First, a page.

It took me a long time to realise my own self-worth. It’s one of those things you don’t recognise until you’ve had certain life experiences and even then it can still be hard to pick up on. It’s also something that doesn’t necessarily have a definitive end either. Learning about your value as a person will likely be a life-long journey. There may even be times where your self-worth fluctuates. I think all of this is perfectly okay. You don’t have to be so well put together all the time. The idea of having to be perfect was the razor edge I had walked on for a long time.
Growing up Aboriginal and queer in Australia is a challenging and sometimes lonely experience. There are a lot of times where I am the only Aboriginal person in the room. There have also been a lot of times where I have been the only queer Aboriginal man in a room full of other Aboriginal people or the only Aboriginal man in a room full of queer people. It seems like no matter where I go I will always be a minority. I imagine other Aboriginal LGBTQI+ mob feel a similar way sometimes. In the past this really affected how I built relationships.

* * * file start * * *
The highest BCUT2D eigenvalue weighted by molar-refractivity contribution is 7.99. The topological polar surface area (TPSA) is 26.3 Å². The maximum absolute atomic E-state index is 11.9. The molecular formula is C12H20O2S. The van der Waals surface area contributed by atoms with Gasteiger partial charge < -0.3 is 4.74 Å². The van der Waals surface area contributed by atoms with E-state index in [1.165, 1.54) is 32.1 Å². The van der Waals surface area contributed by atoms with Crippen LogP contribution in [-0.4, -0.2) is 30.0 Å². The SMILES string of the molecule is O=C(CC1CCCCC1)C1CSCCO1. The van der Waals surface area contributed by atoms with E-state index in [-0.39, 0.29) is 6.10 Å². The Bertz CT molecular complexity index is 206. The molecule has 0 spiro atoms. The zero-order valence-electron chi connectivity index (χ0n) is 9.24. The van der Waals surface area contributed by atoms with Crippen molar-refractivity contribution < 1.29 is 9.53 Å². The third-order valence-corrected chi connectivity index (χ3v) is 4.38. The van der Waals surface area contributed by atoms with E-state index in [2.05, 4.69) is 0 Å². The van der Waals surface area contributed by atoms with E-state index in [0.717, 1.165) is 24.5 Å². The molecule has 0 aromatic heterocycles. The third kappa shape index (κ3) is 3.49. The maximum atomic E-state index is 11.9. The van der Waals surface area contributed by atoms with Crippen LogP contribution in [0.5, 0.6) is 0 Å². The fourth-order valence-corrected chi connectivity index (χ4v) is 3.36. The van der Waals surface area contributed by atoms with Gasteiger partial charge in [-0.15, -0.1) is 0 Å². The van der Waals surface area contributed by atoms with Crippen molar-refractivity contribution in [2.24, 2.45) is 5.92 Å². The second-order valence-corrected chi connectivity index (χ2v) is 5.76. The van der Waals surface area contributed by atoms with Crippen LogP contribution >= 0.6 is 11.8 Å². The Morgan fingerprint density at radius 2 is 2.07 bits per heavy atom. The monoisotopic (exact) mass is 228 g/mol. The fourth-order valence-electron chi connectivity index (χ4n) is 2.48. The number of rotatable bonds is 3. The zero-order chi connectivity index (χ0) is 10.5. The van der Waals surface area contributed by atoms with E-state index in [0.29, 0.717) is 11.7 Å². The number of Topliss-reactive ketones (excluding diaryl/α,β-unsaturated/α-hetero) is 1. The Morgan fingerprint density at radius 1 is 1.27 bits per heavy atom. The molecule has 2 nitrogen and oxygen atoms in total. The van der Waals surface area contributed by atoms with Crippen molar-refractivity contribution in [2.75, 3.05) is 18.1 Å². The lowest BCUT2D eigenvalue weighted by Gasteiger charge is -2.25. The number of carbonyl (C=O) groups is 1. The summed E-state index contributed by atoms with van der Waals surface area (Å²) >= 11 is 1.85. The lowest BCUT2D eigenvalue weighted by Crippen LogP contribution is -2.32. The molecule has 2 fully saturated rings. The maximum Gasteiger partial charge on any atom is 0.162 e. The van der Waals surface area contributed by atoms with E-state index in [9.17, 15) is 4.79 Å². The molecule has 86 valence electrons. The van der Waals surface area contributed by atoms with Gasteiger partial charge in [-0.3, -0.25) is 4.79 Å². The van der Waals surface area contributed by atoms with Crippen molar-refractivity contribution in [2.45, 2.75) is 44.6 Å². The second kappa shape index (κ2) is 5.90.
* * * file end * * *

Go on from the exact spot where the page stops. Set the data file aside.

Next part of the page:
People treat you differently when you’re the only member of a minority in the room. I’ve found this is especially the case if you’re Aboriginal. You become the representative of your entire community. This is both an external pressure that has been placed on me, as well as an internalised bias I imposed on myself over time. I constantly find myself having to play the role of the educator and it’s exhausting. This wasn’t just limited to strangers but also extended to friends and people who I have dated. Everyone seems to have preconceived ideas of who a queer or Aboriginal person is. I hear it all the time in the media and in everyday conversations where negative stereotypes are being reinforced. It hits especially hard when those stereotypes are being reinforced by people in the Aboriginal and LGBTQI+ communities. Although I’ve found the LGBTQI+ community to hold more biases against Aboriginal people than Aboriginal people holding biases against the LGBTQI+ community. For so long I dealt with the constant racism and homophobia by relying on being perceived as perfect. I thought that if I was perfect and took on the role of an educator then one by one everyone’s negative stereotypes would stop and it felt like it worked to an extent. I just didn’t realise how tiring it would be trying to sustain relationships like that. It feels like I’m walking on a razor edge and one wrong move could cut me.